INDICATOR: November Income and Spending, New Home Sales and Durable Goods Orders, December Consumer Sentiment and Weekly Jobless Claims
KEY DATA: Disposable Income: -1.2%; Consumption: -0.4%; Prices: 0%/ Home Sales: -11%/ Durables: +0.9%; Ex-Aircraft: +0.8%; Capital Spending: +0.4%/ Sentiment: +3.8 points/ Claims: -89,000
IN A NUTSHELL: “Reality is setting in and that means more moderate growth.”
WHAT IT MEANS: “Tis the day before the day before the day before Christmas and all through the federal government, the numbers are flowing. That is largely due to the president shutting things down on Christmas eve. That works for me as I don’t have to write anything up tomorrow. Of course, it means today is a data dump day and the numbers were not nearly as great as hoped for. Take the consumer, who has been spending like crazy. Well, not so much anymore. Consumption fell in November, which really wasn’t a surprise given that Amazon Days occurred in October and that change in pattern wasn’t easily accounted for in the seasonally adjusted data. That said, spending declined not just for nondurables goods, but for big-ticket items and services as well. But the more troubling was the sharp drop in income. That was driven by a fall in government support programs spending. While the unemployment compensation drop was good news, it is clear that people are not replacing their government welfare payments with private sector income. The wage and salary increase were the smallest since April, when layoffs were still exploding. Thankfully, inflation is going nowhere so households don’t have to deal with both softening incomes increases and rising prices.
The housing market may be coming back down to earth. New home sales fell sharply in November. While the declines were across the nation, huge drops in the Midwest and West created the national double-digit fall off. Still, the sales pace is still strong and the 19.1% rise for the first eleven months of the year compared to 2019 means there are few builders singing the blues. Residential investment helped power GDP growth but that is not likely to be the case going forward. As for prices, the rise tailed off as well, but let’s see where they go in the future.
Durable goods orders were pretty good in November. The only major sector that posted a decline was civilian aircraft. Boeing’s orders are starting to rebound now that the Max is back in service, so watch for that to change. Business capital spending also rose solidly, an indicator that firms are confident about the future.
The University of Michigan’s Consumer Sentiment Index increased in December, though there was a strange development in the data: Despite the start of vaccinations, the late December numbers were weaker than the early December ones. The report noted that “The pandemic has had a much greater relative impact on assessments of the overall economy than on assessments of consumers' current personal financial situations.” It appears that most households don’t think the economy is very good.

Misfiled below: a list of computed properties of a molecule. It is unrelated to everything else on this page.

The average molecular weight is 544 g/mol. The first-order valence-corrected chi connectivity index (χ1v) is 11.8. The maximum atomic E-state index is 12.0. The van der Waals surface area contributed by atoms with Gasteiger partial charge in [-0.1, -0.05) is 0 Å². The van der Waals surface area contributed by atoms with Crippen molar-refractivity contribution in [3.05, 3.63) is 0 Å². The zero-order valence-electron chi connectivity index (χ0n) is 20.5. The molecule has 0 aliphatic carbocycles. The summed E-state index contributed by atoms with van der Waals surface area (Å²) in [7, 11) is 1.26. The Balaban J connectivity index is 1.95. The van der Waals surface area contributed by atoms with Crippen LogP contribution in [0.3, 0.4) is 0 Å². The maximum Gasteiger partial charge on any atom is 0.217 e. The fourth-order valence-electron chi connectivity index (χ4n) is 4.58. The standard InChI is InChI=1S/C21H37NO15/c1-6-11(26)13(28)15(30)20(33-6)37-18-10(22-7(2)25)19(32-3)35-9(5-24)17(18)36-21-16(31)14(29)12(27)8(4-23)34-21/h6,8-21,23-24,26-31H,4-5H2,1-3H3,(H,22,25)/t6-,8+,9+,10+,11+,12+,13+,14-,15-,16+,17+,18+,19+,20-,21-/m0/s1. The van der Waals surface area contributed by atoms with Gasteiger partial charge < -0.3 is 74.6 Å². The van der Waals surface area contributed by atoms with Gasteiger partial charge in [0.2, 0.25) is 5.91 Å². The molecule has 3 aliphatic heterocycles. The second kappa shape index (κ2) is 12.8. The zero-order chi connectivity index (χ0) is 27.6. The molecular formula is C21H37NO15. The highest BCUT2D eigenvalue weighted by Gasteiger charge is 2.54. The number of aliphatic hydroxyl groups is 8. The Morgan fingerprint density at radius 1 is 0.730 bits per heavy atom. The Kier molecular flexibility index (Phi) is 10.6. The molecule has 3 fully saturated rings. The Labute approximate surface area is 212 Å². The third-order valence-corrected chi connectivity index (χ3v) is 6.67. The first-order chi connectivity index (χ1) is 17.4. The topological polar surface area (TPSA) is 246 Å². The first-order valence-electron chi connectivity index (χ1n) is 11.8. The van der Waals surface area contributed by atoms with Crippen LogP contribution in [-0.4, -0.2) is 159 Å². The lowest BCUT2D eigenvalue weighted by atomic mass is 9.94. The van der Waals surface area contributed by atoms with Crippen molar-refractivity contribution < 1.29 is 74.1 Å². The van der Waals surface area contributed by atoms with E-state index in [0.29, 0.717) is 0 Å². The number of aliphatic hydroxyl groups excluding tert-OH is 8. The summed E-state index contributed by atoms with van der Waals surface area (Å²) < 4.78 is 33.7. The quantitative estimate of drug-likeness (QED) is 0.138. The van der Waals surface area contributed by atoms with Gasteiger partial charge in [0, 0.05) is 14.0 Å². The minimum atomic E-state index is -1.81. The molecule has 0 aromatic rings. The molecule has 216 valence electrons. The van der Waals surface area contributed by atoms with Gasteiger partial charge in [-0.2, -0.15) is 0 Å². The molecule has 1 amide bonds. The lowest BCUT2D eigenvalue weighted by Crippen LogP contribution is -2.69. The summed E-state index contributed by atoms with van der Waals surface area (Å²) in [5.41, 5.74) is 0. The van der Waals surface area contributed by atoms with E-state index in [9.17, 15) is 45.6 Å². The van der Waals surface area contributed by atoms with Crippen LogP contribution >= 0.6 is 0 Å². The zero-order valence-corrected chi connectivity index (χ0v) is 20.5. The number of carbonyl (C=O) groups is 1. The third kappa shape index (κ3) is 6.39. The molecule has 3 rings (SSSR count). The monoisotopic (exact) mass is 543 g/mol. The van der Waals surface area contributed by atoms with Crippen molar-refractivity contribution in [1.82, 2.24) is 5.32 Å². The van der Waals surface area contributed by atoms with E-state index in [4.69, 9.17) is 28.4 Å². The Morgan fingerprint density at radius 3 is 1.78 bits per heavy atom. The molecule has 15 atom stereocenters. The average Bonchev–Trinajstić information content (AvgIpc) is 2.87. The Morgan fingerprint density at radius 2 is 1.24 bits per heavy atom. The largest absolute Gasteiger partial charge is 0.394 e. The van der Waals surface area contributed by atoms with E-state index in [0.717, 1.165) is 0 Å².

Finally, unemployment claims cratered last week. If you can explain why that happened, tell me so we both know. With shutdowns and stay at home orders increasing, you would think that layoffs would be rising as well. But they didn’t, at least in the latest report. Still, the raging virus and the unwillingness to take the necessary protective steps will uncertainly lead to an increase in unemployment over the next few months, so don’t be surprised if the claims numbers spike soon.
IMPLICATIONS: Let’s see now: Consumption, income and housing sales faltered, consumer confidence disappointed and the president has thrown a monkey wrench into the passage of a needed new stimulus bill. So, how did the equity markets react? You guessed it, they soared (at least as of my writing this piece). That is why I keep saying the markets are just not in touch with the economic fundamentals. And that is not necessarily the wrong approach to investing, especially if given that most firms that are listed are medium to large companies while the companies that are being battered are smaller ones. Since we all know that the small business sector has little to do with economic growth – really? No, that is hardly the case. What the equity markets are pricing in is the massive concentration of economic power into the hands of larger business (and fewer people) and that is what needs to be followed if you want to understand what is happening. Until we see a reversal of that trend, something that is not likely to occur until the virus is held at bay, there is little reason to think that investors will not remain optimistic.
Joel L. Naroff is the president and founder of Naroff Economic Advisors, a strategic economic consulting firm.
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